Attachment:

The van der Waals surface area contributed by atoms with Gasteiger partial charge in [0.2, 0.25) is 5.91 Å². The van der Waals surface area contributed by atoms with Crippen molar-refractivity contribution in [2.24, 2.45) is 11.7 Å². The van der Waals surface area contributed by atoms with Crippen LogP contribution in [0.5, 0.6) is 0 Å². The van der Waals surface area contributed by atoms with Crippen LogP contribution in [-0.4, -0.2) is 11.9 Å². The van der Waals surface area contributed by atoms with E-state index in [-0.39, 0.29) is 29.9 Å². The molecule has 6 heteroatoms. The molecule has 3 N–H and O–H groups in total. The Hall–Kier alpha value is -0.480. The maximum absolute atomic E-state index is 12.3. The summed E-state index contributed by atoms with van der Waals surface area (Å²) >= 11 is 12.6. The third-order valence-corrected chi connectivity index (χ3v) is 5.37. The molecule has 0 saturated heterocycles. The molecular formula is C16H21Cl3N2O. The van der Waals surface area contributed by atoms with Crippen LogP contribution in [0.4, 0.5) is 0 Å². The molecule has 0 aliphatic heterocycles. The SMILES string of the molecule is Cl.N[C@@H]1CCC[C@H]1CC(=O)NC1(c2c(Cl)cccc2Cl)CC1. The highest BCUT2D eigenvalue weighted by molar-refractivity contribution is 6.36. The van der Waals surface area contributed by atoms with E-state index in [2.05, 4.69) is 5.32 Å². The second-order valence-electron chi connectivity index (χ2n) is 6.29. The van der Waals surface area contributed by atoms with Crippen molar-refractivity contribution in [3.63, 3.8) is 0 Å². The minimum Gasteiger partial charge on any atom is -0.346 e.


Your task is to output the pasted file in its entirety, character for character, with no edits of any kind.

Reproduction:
The van der Waals surface area contributed by atoms with Gasteiger partial charge in [0.2, 0.25) is 5.91 Å². The van der Waals surface area contributed by atoms with Crippen molar-refractivity contribution in [2.24, 2.45) is 11.7 Å². The van der Waals surface area contributed by atoms with Crippen LogP contribution in [0.5, 0.6) is 0 Å². The van der Waals surface area contributed by atoms with Crippen LogP contribution in [-0.4, -0.2) is 11.9 Å². The van der Waals surface area contributed by atoms with E-state index in [-0.39, 0.29) is 29.9 Å². The molecule has 6 heteroatoms. The molecule has 3 N–H and O–H groups in total. The Hall–Kier alpha value is -0.480. The maximum absolute atomic E-state index is 12.3. The summed E-state index contributed by atoms with van der Waals surface area (Å²) >= 11 is 12.6. The third-order valence-corrected chi connectivity index (χ3v) is 5.37. The molecule has 0 saturated heterocycles. The molecular formula is C16H21Cl3N2O. The van der Waals surface area contributed by atoms with Crippen LogP contribution in [0.4, 0.5) is 0 Å². The molecule has 0 aliphatic heterocycles. The SMILES string of the molecule is Cl.N[C@@H]1CCC[C@H]1CC(=O)NC1(c2c(Cl)cccc2Cl)CC1. The highest BCUT2D eigenvalue weighted by molar-refractivity contribution is 6.36. The van der Waals surface area contributed by atoms with E-state index in [2.05, 4.69) is 5.32 Å². The second-order valence-electron chi connectivity index (χ2n) is 6.29. The van der Waals surface area contributed by atoms with Crippen molar-refractivity contribution in [3.63, 3.8) is 0 Å². The minimum Gasteiger partial charge on any atom is -0.346 e.